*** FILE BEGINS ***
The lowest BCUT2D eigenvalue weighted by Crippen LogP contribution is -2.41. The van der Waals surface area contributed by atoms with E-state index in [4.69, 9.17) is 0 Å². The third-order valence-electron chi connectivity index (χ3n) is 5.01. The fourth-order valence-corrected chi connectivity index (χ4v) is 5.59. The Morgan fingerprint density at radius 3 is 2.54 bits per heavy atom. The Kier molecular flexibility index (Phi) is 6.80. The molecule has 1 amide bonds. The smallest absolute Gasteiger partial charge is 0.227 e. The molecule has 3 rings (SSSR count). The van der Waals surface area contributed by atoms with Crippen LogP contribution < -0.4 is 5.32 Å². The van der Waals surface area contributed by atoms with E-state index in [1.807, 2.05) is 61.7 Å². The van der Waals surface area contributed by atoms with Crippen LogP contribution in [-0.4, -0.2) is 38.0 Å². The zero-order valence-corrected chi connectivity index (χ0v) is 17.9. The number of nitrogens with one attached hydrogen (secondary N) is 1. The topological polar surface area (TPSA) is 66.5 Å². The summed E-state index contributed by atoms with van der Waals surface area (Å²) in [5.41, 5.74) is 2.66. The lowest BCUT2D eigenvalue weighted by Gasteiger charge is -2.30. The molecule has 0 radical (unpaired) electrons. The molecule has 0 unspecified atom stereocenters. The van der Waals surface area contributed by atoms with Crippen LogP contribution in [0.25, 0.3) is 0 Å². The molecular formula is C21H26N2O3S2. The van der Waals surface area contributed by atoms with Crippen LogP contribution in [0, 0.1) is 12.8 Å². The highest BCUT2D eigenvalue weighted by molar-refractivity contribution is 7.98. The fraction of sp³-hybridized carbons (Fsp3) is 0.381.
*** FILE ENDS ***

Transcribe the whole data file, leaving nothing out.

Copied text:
The lowest BCUT2D eigenvalue weighted by Crippen LogP contribution is -2.41. The van der Waals surface area contributed by atoms with E-state index in [4.69, 9.17) is 0 Å². The third-order valence-electron chi connectivity index (χ3n) is 5.01. The fourth-order valence-corrected chi connectivity index (χ4v) is 5.59. The Morgan fingerprint density at radius 3 is 2.54 bits per heavy atom. The Kier molecular flexibility index (Phi) is 6.80. The molecule has 1 amide bonds. The smallest absolute Gasteiger partial charge is 0.227 e. The molecule has 3 rings (SSSR count). The van der Waals surface area contributed by atoms with Crippen LogP contribution < -0.4 is 5.32 Å². The van der Waals surface area contributed by atoms with E-state index in [1.807, 2.05) is 61.7 Å². The van der Waals surface area contributed by atoms with Crippen LogP contribution in [-0.4, -0.2) is 38.0 Å². The zero-order valence-corrected chi connectivity index (χ0v) is 17.9. The number of nitrogens with one attached hydrogen (secondary N) is 1. The topological polar surface area (TPSA) is 66.5 Å². The summed E-state index contributed by atoms with van der Waals surface area (Å²) in [5.41, 5.74) is 2.66. The lowest BCUT2D eigenvalue weighted by Gasteiger charge is -2.30. The molecule has 0 radical (unpaired) electrons. The molecule has 0 unspecified atom stereocenters. The van der Waals surface area contributed by atoms with Crippen LogP contribution in [0.25, 0.3) is 0 Å². The molecular formula is C21H26N2O3S2. The van der Waals surface area contributed by atoms with Crippen LogP contribution in [0, 0.1) is 12.8 Å². The highest BCUT2D eigenvalue weighted by molar-refractivity contribution is 7.98. The fraction of sp³-hybridized carbons (Fsp3) is 0.381.